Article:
In February 2019, at the CSIRO In-Situ Laboratory CCS project, a test was conducted where 38 t of gaseous CO2 were injected over 5 days into a fault zone at a depth of approximately 340 m. As a release test, this project enabled the testing and validation of surface and shallow well monitoring strategies at intermediate depths (i.e. depths much deeper than previous release projects and shallower than reservoirs used for CO2 storage). One of the aims of this project is to understand how CO2 would behave at intermediate depths if it did migrate from deeper depths (i.e. from a storage reservoir); the CO2 was not intended to migrate to the shallow subsurface or to surface/atmosphere. To verify that the injected CO2 remained in the subsurface, and to comply with environmental performance requirements on site, a comprehensive surface gas and groundwater monitoring program was conducted. The monitoring strategy was designed such that any leakage(s) to the surface of injected CO2 would be detected, mapped and, ultimately, quantified. The surface air monitoring program was comprised of three different but complementary approaches allowing data to be efficiently collected over different spatial and temporal scales. These approaches included continuous soil-gas chamber measurements at fixed locations, periodic soil-gas chamber measurements on gridded locations and near-surface atmospheric measurements on a mobile platform. The surface air monitoring approaches gave self-consistent results and reduced the risk of “false negative” test results. The only anomalous CO2 detected at the surface flowed from the observation well and could be directly attributed to a breach in the well casing at the injection depth providing a conduit for CO2/water to rise to the surface. Groundwater monitoring program revealed no impact on the groundwater resources attributable to the carbon injection project. Based on this work, we demonstrate that this multi-pronged monitoring strategy can be utilized to minimize the overall resources devoted to monitoring by increasing the number of monitoring approaches and diminishing the resources devoted to each technique. By maximizing the effectiveness of each element of the monitoring program, a cost-efficient and robust monitoring strategy capable of early leak detection and attribution of any leaking CO2 can be achieved.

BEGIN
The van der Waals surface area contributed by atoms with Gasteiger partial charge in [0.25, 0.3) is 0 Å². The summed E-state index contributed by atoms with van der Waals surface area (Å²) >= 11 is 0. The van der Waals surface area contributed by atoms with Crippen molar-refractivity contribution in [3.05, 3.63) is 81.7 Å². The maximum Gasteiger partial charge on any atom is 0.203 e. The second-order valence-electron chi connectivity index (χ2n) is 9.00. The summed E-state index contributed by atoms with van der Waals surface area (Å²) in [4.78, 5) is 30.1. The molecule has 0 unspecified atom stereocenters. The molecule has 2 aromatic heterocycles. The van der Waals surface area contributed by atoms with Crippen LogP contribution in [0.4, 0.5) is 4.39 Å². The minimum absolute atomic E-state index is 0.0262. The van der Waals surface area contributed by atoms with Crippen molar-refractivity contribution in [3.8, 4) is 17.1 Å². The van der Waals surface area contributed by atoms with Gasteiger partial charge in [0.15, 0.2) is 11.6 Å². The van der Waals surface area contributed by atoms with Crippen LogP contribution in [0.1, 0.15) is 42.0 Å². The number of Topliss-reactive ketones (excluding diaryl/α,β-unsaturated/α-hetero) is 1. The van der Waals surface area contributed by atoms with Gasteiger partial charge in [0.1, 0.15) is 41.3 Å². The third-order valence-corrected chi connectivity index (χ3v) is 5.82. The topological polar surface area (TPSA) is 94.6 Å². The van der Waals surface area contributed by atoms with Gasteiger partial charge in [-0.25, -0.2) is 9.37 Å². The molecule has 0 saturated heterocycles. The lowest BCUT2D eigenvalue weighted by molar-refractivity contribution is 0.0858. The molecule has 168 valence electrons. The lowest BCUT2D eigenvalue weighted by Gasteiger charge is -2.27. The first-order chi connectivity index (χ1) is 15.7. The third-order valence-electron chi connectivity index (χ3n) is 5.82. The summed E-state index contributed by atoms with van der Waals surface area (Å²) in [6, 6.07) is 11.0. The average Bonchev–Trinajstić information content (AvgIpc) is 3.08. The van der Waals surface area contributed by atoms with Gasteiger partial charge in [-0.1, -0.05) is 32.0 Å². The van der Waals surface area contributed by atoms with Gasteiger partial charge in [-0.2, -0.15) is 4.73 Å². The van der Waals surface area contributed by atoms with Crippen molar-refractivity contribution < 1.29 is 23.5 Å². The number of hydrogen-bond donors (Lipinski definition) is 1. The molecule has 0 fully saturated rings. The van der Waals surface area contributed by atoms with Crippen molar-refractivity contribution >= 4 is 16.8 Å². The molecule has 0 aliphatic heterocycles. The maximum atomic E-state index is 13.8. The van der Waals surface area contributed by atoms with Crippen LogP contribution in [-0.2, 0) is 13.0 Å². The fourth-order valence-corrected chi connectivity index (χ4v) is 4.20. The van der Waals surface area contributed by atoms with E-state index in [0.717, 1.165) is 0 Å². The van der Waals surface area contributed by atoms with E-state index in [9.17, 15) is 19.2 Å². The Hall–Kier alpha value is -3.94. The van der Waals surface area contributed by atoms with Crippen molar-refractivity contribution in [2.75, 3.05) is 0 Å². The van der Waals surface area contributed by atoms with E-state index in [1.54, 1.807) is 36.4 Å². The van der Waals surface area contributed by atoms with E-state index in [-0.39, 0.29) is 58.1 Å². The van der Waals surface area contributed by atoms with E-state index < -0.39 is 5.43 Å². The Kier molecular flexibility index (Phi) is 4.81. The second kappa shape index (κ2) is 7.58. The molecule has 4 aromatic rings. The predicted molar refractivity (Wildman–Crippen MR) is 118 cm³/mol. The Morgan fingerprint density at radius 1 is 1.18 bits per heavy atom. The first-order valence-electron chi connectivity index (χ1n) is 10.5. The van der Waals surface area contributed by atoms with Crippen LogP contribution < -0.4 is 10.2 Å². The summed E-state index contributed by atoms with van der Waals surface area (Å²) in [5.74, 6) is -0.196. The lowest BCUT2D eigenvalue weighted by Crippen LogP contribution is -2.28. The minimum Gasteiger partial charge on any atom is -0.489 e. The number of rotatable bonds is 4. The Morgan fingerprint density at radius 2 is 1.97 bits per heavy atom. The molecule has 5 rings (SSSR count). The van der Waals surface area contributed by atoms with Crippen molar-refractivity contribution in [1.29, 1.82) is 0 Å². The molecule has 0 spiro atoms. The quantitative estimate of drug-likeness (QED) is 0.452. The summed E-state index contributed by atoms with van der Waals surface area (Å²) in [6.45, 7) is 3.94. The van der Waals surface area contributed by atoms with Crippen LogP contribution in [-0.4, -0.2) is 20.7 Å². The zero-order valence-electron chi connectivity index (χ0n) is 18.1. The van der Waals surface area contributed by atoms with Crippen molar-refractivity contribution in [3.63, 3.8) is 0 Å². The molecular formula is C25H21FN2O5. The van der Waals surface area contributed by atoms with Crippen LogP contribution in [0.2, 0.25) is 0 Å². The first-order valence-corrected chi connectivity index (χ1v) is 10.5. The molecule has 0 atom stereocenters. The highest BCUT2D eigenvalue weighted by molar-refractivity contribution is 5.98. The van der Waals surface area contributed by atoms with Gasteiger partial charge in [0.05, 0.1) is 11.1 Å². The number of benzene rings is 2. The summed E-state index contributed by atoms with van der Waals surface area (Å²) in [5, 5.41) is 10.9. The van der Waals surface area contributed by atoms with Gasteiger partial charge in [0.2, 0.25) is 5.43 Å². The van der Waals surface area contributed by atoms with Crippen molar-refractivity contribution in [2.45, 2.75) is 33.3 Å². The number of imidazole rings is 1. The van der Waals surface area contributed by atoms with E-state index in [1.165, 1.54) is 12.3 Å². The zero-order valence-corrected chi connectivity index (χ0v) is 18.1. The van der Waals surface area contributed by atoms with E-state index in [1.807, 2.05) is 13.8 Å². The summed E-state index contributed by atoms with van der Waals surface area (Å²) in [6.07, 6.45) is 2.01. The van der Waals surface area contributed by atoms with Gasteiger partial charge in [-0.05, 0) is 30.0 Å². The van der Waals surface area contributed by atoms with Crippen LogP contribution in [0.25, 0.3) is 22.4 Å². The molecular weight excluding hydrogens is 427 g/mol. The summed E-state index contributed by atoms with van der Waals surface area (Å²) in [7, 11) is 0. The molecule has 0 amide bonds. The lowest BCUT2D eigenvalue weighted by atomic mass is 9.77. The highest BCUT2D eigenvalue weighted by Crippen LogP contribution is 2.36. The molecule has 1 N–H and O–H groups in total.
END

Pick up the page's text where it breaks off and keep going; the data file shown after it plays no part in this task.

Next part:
- release site
- environmental impact